Amazingly, App Analytics has a zip command! Tragically, it doesn’t have a skip… :(. Which means we need to do some more ugly regex work in order to chop off the first element.

``| extend l_chopped=todynamic(replace(@"\[""(\w+)"",", @"[", tostring(l)))``

Then I zip, and use mvexpand, to create one row per tuple created

``````| extend z=zip(l, l_chopped)
| mvexpand z``````

And I remove the lonely “EndSession”s which are useless artifacts.

``| where tostring(z[0]) != "EndSession"``

Last thing left to do is summarize to get the counts for each unique tuple, and remove the tuples with identical source and destinations.

The final query:

``````customEvents
| where timestamp > ago(7d)
| where name=="CTD_Available" or name=="CTD_Result" or
name=="CTD_Drillin" or name== "CTD_Feedback"
| sort by timestamp asc
| summarize l=makelist(name) by session_Id
| extend l=todynamic(replace(@"\]", ',"EndSession" ]', tostring(l)))
| extend l_chopped=todynamic(replace(@"\[""(\w+)"",", @"[", tostring(l)))
| extend z=zip(l, l_chopped)
| mvexpand z
| where tostring(z[0]) != "EndSession"
| summarize cnt() by source=tostring(z[0]),dest=tostring(z[1])
| where source!=dest``````

Now I want to get this data to Power BI…

• Goto the Power BI visuals gallery, search “sankey” and download the visuals you want (my preference is “sankey with labels”)
• Open Power BI, and goto GetData -> BlankQuery
• In Query editor, goto View -> Advanced Editor
• Now go back to the prepared AppAnalytics query, and hit export to Power BI

• Take the query in the downloaded text file, and paste it into the query editor
• Press done

Now the data should be there! Just one more step!

• Select Source -> source, Destination -> dest, Weight -> count_

WOOT!

# Prettify!

So a little palate-cleanser after back-2-back gruelingly long posts on rolling mau’s and top-nested drill-downs

If you’re starting to write these long-winding queries, they can become become unreadable very quickly without proper newlines/spacing/tabbing.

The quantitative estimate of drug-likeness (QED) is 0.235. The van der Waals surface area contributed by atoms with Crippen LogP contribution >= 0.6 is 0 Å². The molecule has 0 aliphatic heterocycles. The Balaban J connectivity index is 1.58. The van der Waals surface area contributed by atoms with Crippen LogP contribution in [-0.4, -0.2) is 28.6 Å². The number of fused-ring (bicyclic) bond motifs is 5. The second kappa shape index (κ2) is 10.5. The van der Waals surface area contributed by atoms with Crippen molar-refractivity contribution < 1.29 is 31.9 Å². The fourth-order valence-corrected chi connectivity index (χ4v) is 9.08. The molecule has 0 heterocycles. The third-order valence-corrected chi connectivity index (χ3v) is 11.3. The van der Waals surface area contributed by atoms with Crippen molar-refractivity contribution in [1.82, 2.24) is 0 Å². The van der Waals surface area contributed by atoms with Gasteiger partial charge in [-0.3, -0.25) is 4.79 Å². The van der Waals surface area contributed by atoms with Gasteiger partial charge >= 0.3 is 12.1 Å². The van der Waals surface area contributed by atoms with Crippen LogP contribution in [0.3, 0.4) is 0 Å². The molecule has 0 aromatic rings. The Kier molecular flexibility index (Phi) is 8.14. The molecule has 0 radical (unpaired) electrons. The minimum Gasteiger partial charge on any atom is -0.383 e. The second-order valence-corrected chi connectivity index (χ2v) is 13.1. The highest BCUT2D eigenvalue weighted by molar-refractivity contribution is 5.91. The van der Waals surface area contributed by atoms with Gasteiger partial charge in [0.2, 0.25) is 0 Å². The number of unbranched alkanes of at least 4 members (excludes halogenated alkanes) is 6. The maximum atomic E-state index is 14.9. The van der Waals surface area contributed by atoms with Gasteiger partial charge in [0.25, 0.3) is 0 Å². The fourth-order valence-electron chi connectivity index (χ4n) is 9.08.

Did you know you can now just right click in the query area and prettify the query?!

# Cool uses for the top-nested operator

There’s a pretty nice operator in Kusto (or App Insights Analytics) called top-nested.

It basically allows you to do a hierarchical drill-down by dimensions. Sounds a bit much, but it’s much clearer when looking at an example!

So a simple use for it could be something like getting the top 5 result-codes, and then a drill down for each result code of top 3 request names for each RC.

``````requests
| where timestamp > ago(1h)
| top-nested 5 of resultCode by count(),
top-nested 3 of name by count()
``````

So I can easily see which operation names are generating the most 404’s for instance.

This is pretty cute, and can be handy for faceting.

But I actually find it more helpful in a couple of other scenarios.

First one is getting a chart of only the top N values. For instance, if I chart my app usage by country, I get a gazillion series of all different countries. How can I easily filter the chart to show just my top 10 countries? Well one way is to do the queries separately, and add a bunch of where filters to the chart…

But top nested can save me all that work:

``````let top_countries = view()
{
customEvents
| where timestamp > ago(3d)
| top-nested 5 of client_CountryOrRegion by count()
};
top_countries
| join kind= inner
(customEvents
| where timestamp >= ago(3d)
) on client_CountryOrRegion
| summarize count() by bin(timestamp, 1h), client_CountryOrRegion
| render timechart
``````

A beautiful view of just my top 5 countries…

I’ve actually used the same technique for a host of different dimensions (top countries, top pages, top errors etc.), and it can also be useful to filter OUT top values (such as top users skewing the numbers), by changing the join to anti-join.

The second neat scenario is calculating percentages of a whole. For instance – how do you calculate the percentage of traffic per RC daily?

Yeah, you can do this using a summarize and the (newly-added) areachart stacked100 chart kind:

``````requests
| where timestamp >= ago(3d)
| where isnotempty(resultCode)
| summarize count() by bin(timestamp, 1h), resultCode
| render areachart kind=stacked100``````

But this only partially solves my problem.

Because ideally, I don’t want to look at all these 200’s crowding my chart. I would like to look at only the 40X’s and 500’s, but still as a percentage of ALL my traffic.

I could do this by adding a bunch of countif(rc=403)/count(), countif(rc=404)/count()… ad nauseum, but this is tiresome + you don’t always know all possible values when creating a query.